I’d like to thank Sinan at InstallAware for his generous offer of a InstallAware Developer license to readers of this blog. The offer started on Tuesday and went until Friday. During that period this blog had 1379 page loads from 859 unique visitors. Sinan Karaca reports to me that they gave away 56 free licenses worth $83,944.00.
In other news, the Federal Trace Commission has adopted new guidelines that requires blogs to disclose endorsement compensation. As such I’ve posted an official disclosure stating the position of this blog. In summary, this blog has never and will never accept any form of compensation. We will however pass on swag opportunities to our readers when given the chance.
Update: Per Sinan, this offer has expired.
In a recent blog comment, Sinan Karaca posted:
In fact, anybody reading this blog and wanting to check out just how revolutionary InstallAware is, send sales at installaware.com an email with the subject “Painter License” and we’ll send out a complimentary Developer license your way. Till this Friday only 🙂
Well, who am I to pass up an opportunity for my readers to get a free copy of InstallAware? So if you feel like trying something new to fire off your email request.
Note: InstallAware requires a non-anonymous email address ( no gmail, yahoo, msn ) and DeploymentEngineering.com is not affialated with InstallAware and has no role or responsibility in this give away promotion.
I was reading a news release where InstallAware boasted:
“InstallAware setups power the installation of the Activation Assistant for Microsoft Office 2007, pre-installed by OEMs on millions of laptops around the world,” says Sinan Karaca, founder of InstallAware Software Corporation.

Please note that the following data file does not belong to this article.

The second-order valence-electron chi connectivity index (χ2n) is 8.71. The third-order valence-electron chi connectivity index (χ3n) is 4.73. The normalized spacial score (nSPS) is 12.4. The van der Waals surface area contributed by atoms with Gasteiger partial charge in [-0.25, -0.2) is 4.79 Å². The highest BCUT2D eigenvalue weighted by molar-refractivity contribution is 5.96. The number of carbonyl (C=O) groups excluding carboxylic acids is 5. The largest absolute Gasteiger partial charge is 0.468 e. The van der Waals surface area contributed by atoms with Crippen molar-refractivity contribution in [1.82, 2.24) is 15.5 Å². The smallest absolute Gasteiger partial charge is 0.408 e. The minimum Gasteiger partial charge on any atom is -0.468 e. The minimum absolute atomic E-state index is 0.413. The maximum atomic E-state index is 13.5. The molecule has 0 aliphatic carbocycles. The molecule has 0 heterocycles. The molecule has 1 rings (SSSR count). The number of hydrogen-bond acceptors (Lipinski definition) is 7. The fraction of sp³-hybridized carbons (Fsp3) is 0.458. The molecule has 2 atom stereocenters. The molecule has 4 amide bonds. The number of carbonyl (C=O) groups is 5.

I decided to google “Activation Assistant for Microsoft Office 2007” and the results indicate that millions of people around the world can’t get this software removed from their box. Way to go Microsoft and InstallAware! I don’t have access to the installer, but from the symptoms I’m reading, it sounds like somebody forgot to listen to sage advice of always including “or Installed” in their LaunchConditions.
Anyways, the install issue caught the attention of PCWorld. Here’s a snippet of the write up that is really worth reading.
Activation Assistant’s Dirty Little Secret
It turns out that the Activation Assistant for Office 2007 has been a serious hassle for Microsoft. According to Joe, the Activation Assistant accounts for the great majority of tech-support calls. He wasn’t specific, but said that the program is basically flawed. Apparently there’s a fix coming in Office 14.
In fact, the Activation Assistant is so troublesome that when I suggested that we just reinstall the dang thing, he flat-out refused. He said that would likely cause more problems–and I don’t argue with escalation managers…
So maybe InstallAware should dig a little deeper when trying to reference “successful” projects.
It’s an old adage that “sex sells” in marketing. But surely there is no space less sexy then setup development tools, right?
Well, it seems InstallAware has sunken to new lows by engaging with marketing partners to spam the twittersphere using what I can only assume are astroturfing fake profiles. Their PR angle is that they a shining example of stability in light of InstallShields multiple name changes.
Hmmm. Based on the comments, emails and threads that I’ve been shown InstallAware could actually use a good corporate identity change right now. The level of customer disservice (including rude attacks against customers ) that I’ve witnessed has been horrific.
I read the news today that Acresso is changing it’s name to Flexera.
As if the makers of InstallShield hadn’t already done enough damage to their brand, let’s just go change names yet again!
BTW, Flexera is already taken by a company in the alternative energy market. Anyone want to take a guess which one of these companies actually stands a chance of being in a high growth market for the next ten years?